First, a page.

Subtitled "Top Secret Places Governments Don't Want You to Know About"
By Nick Redfern
New Page Books, 2012
This book felt a bit nostalgic for me - it reminded me of the heyday of the British UFO Magazine, for which Nick Redfern frequently contributed. Many of the accounts of secret bases sounded like the kind of ground they used to cover, and I enjoyed the overviews and updates offered by Redfern immensely. I know Nick is known well for his cryptozoological research, but I think he is at his best when discussing UFO secrecy and related topics. He provides context, even-handedness and good judgement. Even when tackling the most infamous of cases, he wields his dissecting scalpel with a calm professionalism too often lacking elsewhere.
'Keep Out' provides us with a parade of secret establishments, many of them well known to the initiated. This global exposé quickly takes us into the heart of Area 51, the Dugway Proving Ground, Wright Patterson AFB and, in the UK, RAF Bentwaters and the inconspicuous but infamous Rudloe Manor. Topics range from crashed flying saucers, to emergency government bunkers, to biological and chemical warfare research. None of this, I would imagine, breaches National Security - not least because many of the conspiracy theories surrounding these establishments appear to be cover for more prosaic, but nevertheless well-dodgy government activity. Where this kind of research has really got governments rattled (particularly the U.S. Govt) is where there has been successful hacking of their allegedly secure websites. Is that because 'the Truth' has been revealed through these actions, or is the US Government's over-reaction to such infiltration by benign, possibly misguided figures simply a cack-handed approach by an organisation whose pride has been stung? Redfern makes no judgements, but I'm sure his sympathies lie with the forlorn UK hackers facing extradition.
One area that is particularly sensitive, it seems, is the whereabouts of the Vice President's emergency bunker, especially when true power lay with that office not so long ago. That line of enquiry brings Redfern to a wider debate - the question of whether governments are preparing for an event at the end of 2012. Redfern asks, quite properly, whether governments really do take these things seriously, and prepare for the worst case scenario. Have 'End Times' beliefs infected the collective minds of world governments? Certainly there is some strong evidence for preparations on a vast scale - the Svalbard seed bank is a good example oft his kind of emergency provision, perhaps emerging from a deeper fear of humanity's collective war upon its own environment. Creation of underground 'Arks' seems a realistic preparation in this precarious world.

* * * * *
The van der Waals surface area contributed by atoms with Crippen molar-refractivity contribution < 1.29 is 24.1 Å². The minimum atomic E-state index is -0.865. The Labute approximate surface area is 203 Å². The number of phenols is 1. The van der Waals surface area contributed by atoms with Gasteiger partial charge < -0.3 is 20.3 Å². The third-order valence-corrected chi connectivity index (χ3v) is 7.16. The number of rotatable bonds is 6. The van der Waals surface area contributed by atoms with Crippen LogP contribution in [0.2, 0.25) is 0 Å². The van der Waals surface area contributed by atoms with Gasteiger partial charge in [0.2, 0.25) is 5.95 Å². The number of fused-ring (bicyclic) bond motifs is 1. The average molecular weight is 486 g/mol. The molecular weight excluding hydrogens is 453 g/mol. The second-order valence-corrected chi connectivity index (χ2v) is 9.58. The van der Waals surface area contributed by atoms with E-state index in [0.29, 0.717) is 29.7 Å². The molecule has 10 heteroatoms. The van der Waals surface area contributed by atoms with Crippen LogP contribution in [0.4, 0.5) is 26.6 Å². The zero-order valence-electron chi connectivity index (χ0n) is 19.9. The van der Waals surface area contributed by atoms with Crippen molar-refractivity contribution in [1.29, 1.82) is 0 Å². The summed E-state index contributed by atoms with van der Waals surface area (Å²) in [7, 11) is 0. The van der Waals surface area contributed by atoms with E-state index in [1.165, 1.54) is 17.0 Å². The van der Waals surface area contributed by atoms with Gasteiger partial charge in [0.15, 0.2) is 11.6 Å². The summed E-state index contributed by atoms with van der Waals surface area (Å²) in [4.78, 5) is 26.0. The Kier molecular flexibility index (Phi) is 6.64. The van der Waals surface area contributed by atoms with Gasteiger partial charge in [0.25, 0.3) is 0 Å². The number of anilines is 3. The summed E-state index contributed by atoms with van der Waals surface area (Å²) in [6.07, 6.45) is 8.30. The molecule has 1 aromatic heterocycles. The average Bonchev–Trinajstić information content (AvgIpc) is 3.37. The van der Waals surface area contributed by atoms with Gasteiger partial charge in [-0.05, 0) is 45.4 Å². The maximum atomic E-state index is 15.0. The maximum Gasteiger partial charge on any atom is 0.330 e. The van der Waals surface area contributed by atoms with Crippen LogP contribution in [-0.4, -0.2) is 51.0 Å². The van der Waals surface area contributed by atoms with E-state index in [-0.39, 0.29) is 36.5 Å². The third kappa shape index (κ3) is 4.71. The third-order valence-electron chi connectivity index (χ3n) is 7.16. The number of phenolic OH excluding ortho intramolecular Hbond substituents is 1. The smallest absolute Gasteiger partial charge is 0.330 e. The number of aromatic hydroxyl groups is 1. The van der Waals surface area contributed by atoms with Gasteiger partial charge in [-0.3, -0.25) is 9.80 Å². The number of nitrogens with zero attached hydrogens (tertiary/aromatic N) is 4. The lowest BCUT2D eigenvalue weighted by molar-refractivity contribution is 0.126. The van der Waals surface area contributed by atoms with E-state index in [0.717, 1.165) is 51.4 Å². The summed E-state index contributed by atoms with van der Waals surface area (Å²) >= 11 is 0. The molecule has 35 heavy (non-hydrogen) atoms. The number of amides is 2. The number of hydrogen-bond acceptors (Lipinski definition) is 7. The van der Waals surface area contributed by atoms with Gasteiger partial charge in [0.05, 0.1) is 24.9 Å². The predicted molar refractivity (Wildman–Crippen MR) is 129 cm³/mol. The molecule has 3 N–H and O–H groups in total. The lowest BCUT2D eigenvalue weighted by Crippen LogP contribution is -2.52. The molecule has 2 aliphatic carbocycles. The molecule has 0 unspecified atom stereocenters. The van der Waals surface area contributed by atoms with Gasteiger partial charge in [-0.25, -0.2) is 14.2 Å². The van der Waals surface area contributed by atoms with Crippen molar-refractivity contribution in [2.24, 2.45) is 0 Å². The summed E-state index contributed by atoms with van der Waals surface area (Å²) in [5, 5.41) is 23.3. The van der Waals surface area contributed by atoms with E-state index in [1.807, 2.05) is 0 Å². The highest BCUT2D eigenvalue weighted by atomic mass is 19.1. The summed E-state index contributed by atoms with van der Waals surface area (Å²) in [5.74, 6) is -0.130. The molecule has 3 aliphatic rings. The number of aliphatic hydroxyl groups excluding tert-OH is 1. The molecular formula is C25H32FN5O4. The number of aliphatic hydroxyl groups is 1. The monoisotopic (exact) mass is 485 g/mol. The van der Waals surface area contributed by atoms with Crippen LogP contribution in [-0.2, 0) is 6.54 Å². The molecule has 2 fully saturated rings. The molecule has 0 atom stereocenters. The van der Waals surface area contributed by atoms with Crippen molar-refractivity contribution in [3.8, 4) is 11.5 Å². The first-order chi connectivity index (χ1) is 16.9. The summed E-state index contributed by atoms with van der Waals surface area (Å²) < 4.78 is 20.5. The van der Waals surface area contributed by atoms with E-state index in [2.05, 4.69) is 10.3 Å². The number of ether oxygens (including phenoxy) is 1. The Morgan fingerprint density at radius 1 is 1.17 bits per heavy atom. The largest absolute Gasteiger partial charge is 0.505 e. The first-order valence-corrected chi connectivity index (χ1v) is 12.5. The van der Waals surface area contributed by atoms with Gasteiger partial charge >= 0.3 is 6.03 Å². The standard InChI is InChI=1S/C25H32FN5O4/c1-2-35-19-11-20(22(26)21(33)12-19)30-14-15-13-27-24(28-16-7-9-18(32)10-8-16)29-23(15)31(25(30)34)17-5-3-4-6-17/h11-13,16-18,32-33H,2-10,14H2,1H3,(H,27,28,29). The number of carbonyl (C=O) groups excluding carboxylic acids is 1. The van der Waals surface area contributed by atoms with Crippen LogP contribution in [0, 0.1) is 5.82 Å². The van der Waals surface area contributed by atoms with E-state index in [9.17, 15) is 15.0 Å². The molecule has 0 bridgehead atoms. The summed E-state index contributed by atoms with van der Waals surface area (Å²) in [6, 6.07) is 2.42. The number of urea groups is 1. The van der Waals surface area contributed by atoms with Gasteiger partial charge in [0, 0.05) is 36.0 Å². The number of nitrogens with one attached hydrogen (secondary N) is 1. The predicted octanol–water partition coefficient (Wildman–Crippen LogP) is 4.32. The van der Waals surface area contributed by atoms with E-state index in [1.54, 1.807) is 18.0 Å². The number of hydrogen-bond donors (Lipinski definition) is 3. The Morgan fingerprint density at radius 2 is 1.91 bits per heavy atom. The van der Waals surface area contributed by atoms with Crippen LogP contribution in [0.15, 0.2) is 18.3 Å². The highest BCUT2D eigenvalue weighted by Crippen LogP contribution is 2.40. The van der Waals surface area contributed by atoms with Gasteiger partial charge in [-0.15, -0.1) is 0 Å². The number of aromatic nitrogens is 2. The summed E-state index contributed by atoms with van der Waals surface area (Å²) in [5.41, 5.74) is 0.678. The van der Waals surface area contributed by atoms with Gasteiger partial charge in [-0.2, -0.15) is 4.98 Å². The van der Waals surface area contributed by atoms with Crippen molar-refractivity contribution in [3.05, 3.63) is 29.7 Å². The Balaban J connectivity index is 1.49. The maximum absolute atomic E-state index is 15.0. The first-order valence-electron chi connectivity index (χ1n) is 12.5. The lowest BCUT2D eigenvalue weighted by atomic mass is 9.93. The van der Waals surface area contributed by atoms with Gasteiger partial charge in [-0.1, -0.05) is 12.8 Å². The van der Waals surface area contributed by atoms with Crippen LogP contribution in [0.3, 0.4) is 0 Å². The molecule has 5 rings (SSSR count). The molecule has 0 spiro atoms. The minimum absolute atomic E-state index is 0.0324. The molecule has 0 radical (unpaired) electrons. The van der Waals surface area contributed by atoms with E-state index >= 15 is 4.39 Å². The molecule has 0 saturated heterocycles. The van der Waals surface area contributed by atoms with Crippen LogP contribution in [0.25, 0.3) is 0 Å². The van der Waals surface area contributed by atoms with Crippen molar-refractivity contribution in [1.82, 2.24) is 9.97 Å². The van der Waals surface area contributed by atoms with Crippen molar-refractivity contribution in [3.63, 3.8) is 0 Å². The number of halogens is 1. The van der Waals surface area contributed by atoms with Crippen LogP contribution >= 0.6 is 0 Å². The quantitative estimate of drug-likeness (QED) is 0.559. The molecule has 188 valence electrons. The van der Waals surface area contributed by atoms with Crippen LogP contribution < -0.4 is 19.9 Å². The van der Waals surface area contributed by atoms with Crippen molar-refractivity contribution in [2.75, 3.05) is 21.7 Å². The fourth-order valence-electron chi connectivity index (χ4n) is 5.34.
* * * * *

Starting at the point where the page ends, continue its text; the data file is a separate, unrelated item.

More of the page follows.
Perhaps less realistic are possible operational Moonbases. We enter the world of Sci-Fi, many would assume, yet Redfern provides us with food for thought even in this far-flung sphere. He cites an old gem of a book by George Leonard regarding numerous anomalies on the surface of the Moon, as well as the odd case of psychic spy Ingo Swann. Scientific data, particularly of the visual variety, is filtered by government funded organisations before getting into the hands of standard scientists, and the Clementine imaging of the Moon's surface in more recent times was overseen by the DoD. So, perhaps this is not a case that should be dismissed out of hand. Is something going on up there, perhaps by agencies unknown? The abundant sources of water ice on the Moon, admitted to by reticent space agencies of late, indicates that such a possibility is not entirely impossible to imagine. And remote viewers have proven their mettle within Intelligence circles, so perhaps Ingo Swann really did 'see' something up there?
As if these cases were not enough, 'Keep Out' takes a long hard look at Montauk, the Philadelphia Experiment, HAARP, alien bases in and around Puerto Rico and, perhaps closest to home for us Brits, the weird secrets of the darker corners of the rambling London Underground complex. Overall, the book presents us with a rich tapestry of weird goings-on beneath our feet, in secret government installations and even on our Moon. Make of it what you will, but the journey through this dark labyrinth is absolutely fascinating.
Book review by Andy Lloyd, 6th February 2012
Other reviews of same author:
'Bloodline of the Gods' by Nick Redfern
'Close Encounters of the Fatal Kind' by Nick Redfern
'Contactees' by Nick Redfern
'For Nobody's Eyes Only' by Nick Redfern
'Immortality of the Gods' by Nick Redfern
'Monster Files' by Nick Redfern
'The Pyramids and the Pentagon' by Nick Redfern
'The Real Men in Black' by Nick Redfern
'The Slenderman Mysteries' by Nick Redfern
'The World's Weirdest Places' by Nick Redfern
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